Project items

Items saved from this article

This article has been saved
Highlights (0)
Some of your highlights are legacy items.

Highlights saved before July 30, 2012 will not be displayed on their respective source pages.

You can easily re-create the highlights by opening the book page or article, selecting the text, and clicking “Highlight.”

Citations (0)
Some of your citations are legacy items.

Any citation created before July 30, 2012 will labeled as a “Cited page.” New citations will be saved as cited passages, pages or articles.

We also added the ability to view new citations from your projects or the book or article where you created them.

Notes (0)
Bookmarks (0)

You have no saved items from this article

Project items include:
  • Saved book/article
  • Highlights
  • Quotes/citations
  • Notes
  • Bookmarks
Notes
Cite this article

Cited article

Style
Citations are available only to our active members.
Sign up now to cite pages or passages in MLA, APA and Chicago citation styles.

(Einhorn, 1992, p. 25)

(Einhorn 25)

1

1. Lois J. Einhorn, Abraham Lincoln, the Orator: Penetrating the Lincoln Legend (Westport, CT: Greenwood Press, 1992), 25, http://www.questia.com/read/27419298.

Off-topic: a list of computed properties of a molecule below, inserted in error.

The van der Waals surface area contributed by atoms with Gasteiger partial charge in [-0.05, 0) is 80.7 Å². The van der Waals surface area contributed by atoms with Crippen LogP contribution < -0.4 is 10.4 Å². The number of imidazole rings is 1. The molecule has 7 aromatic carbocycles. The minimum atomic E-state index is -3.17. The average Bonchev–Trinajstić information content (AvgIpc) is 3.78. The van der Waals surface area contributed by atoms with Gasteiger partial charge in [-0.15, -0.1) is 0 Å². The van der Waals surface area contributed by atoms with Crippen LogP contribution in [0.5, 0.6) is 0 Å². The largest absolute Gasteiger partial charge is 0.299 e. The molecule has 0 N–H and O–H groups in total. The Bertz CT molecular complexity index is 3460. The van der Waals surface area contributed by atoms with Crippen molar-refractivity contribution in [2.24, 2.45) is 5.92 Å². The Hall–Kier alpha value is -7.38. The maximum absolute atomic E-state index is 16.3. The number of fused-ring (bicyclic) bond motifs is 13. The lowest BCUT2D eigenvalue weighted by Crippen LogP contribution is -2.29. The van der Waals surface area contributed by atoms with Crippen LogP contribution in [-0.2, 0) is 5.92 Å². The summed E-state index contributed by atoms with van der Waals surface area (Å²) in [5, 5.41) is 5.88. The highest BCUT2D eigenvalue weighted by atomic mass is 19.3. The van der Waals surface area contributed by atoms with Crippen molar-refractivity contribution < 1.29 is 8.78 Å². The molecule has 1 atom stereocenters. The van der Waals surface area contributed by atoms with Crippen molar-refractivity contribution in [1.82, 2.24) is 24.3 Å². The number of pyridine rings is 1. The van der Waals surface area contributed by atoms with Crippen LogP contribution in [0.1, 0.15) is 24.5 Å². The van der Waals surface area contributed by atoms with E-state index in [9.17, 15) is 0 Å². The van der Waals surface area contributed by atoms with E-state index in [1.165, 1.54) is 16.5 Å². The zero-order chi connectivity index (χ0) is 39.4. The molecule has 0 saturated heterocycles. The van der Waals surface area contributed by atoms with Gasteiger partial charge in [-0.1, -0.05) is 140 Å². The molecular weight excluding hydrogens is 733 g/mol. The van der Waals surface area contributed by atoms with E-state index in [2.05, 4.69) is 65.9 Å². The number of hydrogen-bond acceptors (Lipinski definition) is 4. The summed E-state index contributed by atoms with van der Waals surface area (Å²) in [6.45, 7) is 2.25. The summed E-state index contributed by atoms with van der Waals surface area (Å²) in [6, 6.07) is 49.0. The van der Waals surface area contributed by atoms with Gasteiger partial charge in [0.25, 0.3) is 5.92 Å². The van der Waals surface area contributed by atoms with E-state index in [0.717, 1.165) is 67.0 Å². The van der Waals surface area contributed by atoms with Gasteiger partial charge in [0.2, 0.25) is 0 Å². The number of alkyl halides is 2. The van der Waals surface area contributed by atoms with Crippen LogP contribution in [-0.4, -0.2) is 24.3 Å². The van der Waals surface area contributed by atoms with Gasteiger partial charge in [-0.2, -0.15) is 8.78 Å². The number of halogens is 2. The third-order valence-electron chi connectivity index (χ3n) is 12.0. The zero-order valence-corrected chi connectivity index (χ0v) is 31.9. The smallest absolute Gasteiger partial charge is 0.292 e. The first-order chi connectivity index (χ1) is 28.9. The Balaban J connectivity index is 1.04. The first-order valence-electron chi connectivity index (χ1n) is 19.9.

Cited article

The Human Element
Settings

Settings

Typeface
Text size Smaller Larger Reset View mode
Search within

Search within this article

Look up

Look up a word

  • Dictionary
  • Thesaurus
Please submit a word or phrase above.
Print this page

Print this page

Why can't I print more than one page at a time?

Full screen

matching results for page

Cited passage

Style
Citations are available only to our active members.
Sign up now to cite pages or passages in MLA, APA and Chicago citation styles.

"Portraying himself as an honest, ordinary person helped Lincoln identify with his audiences." (Einhorn, 1992, p. 25).

"Portraying himself as an honest, ordinary person helped Lincoln identify with his audiences." (Einhorn 25)

"Portraying himself as an honest, ordinary person helped Lincoln identify with his audiences."1

1. Lois J. Einhorn, Abraham Lincoln, the Orator: Penetrating the Lincoln Legend (Westport, CT: Greenwood Press, 1992), 25, http://www.questia.com/read/27419298.

Cited passage

Welcome to the new Questia Reader

The Questia Reader has been updated to provide you with an even better online reading experience.  It is now 100% Responsive, which means you can read our books and articles on any sized device you wish.  All of your favorite tools like notes, highlights, and citations are still here, but the way you select text has been updated to be easier to use, especially on touchscreen devices.  Here's how:

1. Click or tap the first word you want to select.
2. Click or tap the last word you want to select.

OK, got it!

Thanks for trying Questia!

Please continue trying out our research tools, but please note, full functionality is available only to our active members.

Your work will be lost once you leave this Web page.

For full access in an ad-free environment, sign up now for a FREE, 1-day trial.

Already a member? Log in now.